You can’t bomb a virus
Barnbrook BibleBooth-Clibborn Editions, £35, €59.95
Reviewed by Monika Parrinder and Colin Davies
In the early 1990s at the Design Museum café, mentally flitting from the coffee-machine’s slick Gaggia logo to that sensibly skirted icon for the women’s toilet, one’s attention was snatched by a series of mini visual explosions: imagery bursting from a sequence of posters which, with typography like contorted shards, mocked the usual Modernist layout. These experiments in graphic deconstruction came from the Cranbrook Academy of Art, a US invasion, starting in the 1980s, that blew apart a graphic world largely oscillating between traditional info-design and providing the camouflage for consumer culture. This was an early influence on Jonathan Barnbrook, who found a politically engaged use for the deconstructive graphic trope, creating, for example, the typeface Exocet (1991) as a response to missiles of the first Gulf War.
‘Friendly Fire’, the Design Museum’s retrospective of Barnbrook’s work, both celebrates and criticises the role of graphic design in the matrix of culture. For a typo / graphic designer to advance to a major gallery space is still rare and lays testimony to the consistency and enduring relevance of Barnbrook’s work and his virusfonts.com website – as does the fact that an ‘unheard of’ 500 copies of his Barnbrook Bible were sold in the opening weeks. With decoration resurfacing in contemporary design, his time has come again; as bombs drop on Iraq once more, his visual rhetoric reflects the cyclical nature of violence.
All too aware that the potency of design can be neutralised in the gallery, the Barnbrook exhibition assaults the eye the minute you enter. Capturing the thrall of the city, every wall is fly-posted from ceiling to floor, punctuated with provocations both verbal – ‘You can’t bomb an idea’ – and visual – wallpaper with its flowers made from intricately latticed logos.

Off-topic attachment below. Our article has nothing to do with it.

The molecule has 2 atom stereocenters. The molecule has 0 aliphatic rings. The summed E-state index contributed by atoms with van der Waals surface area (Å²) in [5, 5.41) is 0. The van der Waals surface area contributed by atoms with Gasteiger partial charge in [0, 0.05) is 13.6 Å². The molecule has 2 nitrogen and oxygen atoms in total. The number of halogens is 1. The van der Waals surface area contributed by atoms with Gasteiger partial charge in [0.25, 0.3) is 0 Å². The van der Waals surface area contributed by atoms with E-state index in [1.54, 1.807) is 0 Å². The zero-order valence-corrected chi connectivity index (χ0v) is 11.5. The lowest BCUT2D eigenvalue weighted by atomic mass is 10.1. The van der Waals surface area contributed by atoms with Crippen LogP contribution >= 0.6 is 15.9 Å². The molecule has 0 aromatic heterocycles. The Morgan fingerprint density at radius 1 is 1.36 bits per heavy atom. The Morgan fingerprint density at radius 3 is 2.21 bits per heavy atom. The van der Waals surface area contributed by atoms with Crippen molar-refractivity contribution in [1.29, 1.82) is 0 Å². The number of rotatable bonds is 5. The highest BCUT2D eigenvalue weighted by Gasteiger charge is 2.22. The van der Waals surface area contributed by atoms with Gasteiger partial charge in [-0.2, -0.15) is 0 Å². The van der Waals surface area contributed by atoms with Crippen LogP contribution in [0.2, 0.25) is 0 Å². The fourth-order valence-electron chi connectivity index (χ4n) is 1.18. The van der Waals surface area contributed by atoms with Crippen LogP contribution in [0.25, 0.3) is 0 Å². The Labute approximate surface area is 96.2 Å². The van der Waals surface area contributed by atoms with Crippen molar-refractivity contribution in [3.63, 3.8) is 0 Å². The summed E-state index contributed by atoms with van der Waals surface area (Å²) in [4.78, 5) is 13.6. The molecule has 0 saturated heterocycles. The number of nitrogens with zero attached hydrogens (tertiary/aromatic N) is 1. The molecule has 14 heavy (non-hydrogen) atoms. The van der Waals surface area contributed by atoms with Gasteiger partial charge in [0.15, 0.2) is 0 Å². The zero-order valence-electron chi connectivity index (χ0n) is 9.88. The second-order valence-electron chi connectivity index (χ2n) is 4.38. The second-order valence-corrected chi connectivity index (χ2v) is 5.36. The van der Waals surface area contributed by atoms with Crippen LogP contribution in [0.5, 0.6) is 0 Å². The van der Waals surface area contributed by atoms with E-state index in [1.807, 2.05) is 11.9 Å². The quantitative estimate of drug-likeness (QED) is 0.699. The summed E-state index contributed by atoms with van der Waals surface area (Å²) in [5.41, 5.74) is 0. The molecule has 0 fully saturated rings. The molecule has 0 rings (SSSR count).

Adbusters relaxes behind glass. Two issues art-directed by Barnbrook – ‘Design Anarchy’ (2001), which re-launched the First Things First manifesto and ‘Apocalypse Soon’ (1996), completed during the Israel / Lebanese war – provide a curatorial framework for his ideas and a controversial mediation on the role of the designer-author as opposed to designer as transcriber-of-ideas or corporate agent. His client work is seen, by some, to contradict this stance. This is perhaps resolved if one considers Barnbrook’s fidelity to the context of design and its craft. He is a master of visual language, be it political rhetoric, pharmaceutical package design (for Damien Hirst) or corporate identity (for Beams clothing in Japan).
Barnbrook’s legacy isn’t politics, but its re-presentation: ‘Fonts define the tone of voice for every age.’ Language, the first technology of representation, is double-coded as both target and weapon. Typography is its subtext.
The two versions of his typeface Shock & Awe (2004) show this concept well: one expands the Tomahawk missile’s ‘brand identity’ into an alphabet; the other, Enola Gay, uses the anonymous lettering on the side of the plane that dropped the H-bomb. For Jonathan Barnbrook, this ‘raises awareness of the invisible role of typography in every aspect of our lives’. This is the virus.